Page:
26. Reader's Digest Condensed Books, Volume 2: The Scapegoat by Daphne du Maurier (1957)
The Reader's Digest Condensed Books Series Volume 2: 1957 - (The Scapegoat/The Last Angry Man/The Muses Are Heard/The Fruit Tramp/The Enemy Below)
Length: 148 pages
Genre: Contemporary Mystery
Started: 19 March 2014
Finished: 24 March 2014
Where did it come from? From Bookmooch
How long has it been on my TBR pile? Since 3 March 2014
Why do I have it? I like contemporary mysteries and have read and enjoyed several books by this author in the past. I also love to read Reader's Digest Condensed Books from time to time.

"Someone jolted my elbow as I drank and said, 'Je vous demande pardon,' and as I moved to give him space he turned and stared at me and I at him, and I realized, with a strange sense of shock and fear and nausea all combined, that his face and voice were known to me too well.

I was looking at myself."


Totally by chance, two men - one English, one French - meet in a provincial railway station. Their physical resemblance to each other is truly uncanny, and they spend the evening talking and drinking - until at last John, the Englishman, falls into a drunken stupor. When he awakens the next morning, he discovers that his mysterious French companion is gone, having stolen his identity. 

John is completely at a loss, and so, has no other choice but to take the Frenchman's place. He becomes Jean - the master of a chateau, owner of a failing business, head of a large and bitterly fractious family, and keeper of too many secrets. 

Suspenseful and gripping, The Scapegoat tells the story of John's attempts to evade the suspicion of the family, the servants, and the various mistresses of his doppelganger; even as he tries to unravel the frustrating mystery of the enigmatic person who dominates all who live in the chateau.

First of all, let me say right away that this story was very well-written. Daphne du Maurier is nothing if not a captivating author. That being said, in my own opinion, this wasn't necessarily Ms. Du Maurier's best work. I found that the story, while certainly enjoyable, was still rather far-fetched in places. I also found the plot slightly frustrating - although, I would still give The Scapegoat by Daphne du Maurier a very strong A!

A! - (90-95%)

Till we Meet Again, Glow Brightly as Moonlight

Wednesday, March 19, 2014

Anne Tyler - Earthly Possessions

25. Earthly Possessions by Anne Tyler (1977)
Length: 223 pages
Genre: Contemporary Fiction
Started: 13 March 2014
Finished: 19 March 2014
Where did it come from? From Bookmooch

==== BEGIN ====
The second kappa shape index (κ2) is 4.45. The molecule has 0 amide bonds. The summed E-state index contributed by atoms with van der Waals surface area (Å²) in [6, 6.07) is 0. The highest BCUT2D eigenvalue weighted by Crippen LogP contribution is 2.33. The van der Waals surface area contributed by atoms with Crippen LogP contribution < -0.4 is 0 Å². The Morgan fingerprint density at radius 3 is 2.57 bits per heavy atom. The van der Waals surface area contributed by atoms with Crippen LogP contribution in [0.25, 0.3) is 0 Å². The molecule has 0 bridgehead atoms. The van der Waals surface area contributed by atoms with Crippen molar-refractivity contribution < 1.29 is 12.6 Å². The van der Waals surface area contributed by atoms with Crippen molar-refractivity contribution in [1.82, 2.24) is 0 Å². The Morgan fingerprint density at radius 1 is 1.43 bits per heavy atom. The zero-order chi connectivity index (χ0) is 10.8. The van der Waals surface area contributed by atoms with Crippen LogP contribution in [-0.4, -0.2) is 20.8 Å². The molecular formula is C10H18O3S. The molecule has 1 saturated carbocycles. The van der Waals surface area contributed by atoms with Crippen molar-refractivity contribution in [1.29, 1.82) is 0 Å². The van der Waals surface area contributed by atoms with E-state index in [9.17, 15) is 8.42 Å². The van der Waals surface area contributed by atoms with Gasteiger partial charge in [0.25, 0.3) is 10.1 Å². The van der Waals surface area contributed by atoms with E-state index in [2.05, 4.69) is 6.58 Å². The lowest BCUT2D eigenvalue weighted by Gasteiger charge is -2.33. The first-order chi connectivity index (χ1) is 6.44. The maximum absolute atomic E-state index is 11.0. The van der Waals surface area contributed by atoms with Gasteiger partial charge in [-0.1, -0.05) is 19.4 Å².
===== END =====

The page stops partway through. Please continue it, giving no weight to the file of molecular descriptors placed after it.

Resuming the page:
How long has it been on my TBR pile? Since 3 February 2014
Why do I have it? I like contemporary fiction and have read and enjoyed several books by this author in the past.

At thirty-five years old, Charlotte Emory has always lived a quiet, conventional life in Clarion, Maryland. She lives as simply as possible, but being a pastor's wife, especially when she isn't all that religious herself, is particularly hard on her. Her husband Saul, is a man who truly lives his faith, opening his doors to the downtrodden and those most in need; but for Charlotte, her life has become extremely unhappy.

Seeking to simplify everything, Charlotte decides one day to leave her husband. However, her last trip to the bank turns Charlotte's life in an entirely different direction when the bank is robbed. A restless young man in a nylon jacket takes her hostage - and soon the two are heading to Florida, into an unknown future, and a most unexpected fate.

I thoroughly enjoyed reading this book. It was a very quick read, and the story gripped me right from the start. It was interesting for me to learn about Charlotte's past, and I truly wanted to know what would happen next. I give Earthly Possessions by Anne Tyler a definite A+! and will certainly keep my eyes open for more books by this author.

A+! - (96-100%)

Till we Meet Again, Glow Brightly as Moonlight

Monday, March 17, 2014

Have a Blessed and Happy Saint Patrick's Day!

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I hope that everyone; old and new friends, online and offline friends, and family from all over, have a wonderful and much blessed St. Patrick's Day. I am truly honored and blessed to have you all in my life! :)

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Till we Meet Again, Glow Brightly as Moonlight

Saturday, March 15, 2014

So, 'Puzzle Mania' Has Struck Again!

Hello everyone! I hope that you're all just fine this morning - I certainly am! :) Anyway, I wanted to give you an update on my week, since I haven't posted a book review in the past couple of days. Since Saturday, March 15th - and a short bout yesterday - I've been doing puzzles! :) Mainly jigsaw puzzles - although I'm alternating between jigsaws, sudoku, and crosswords as well.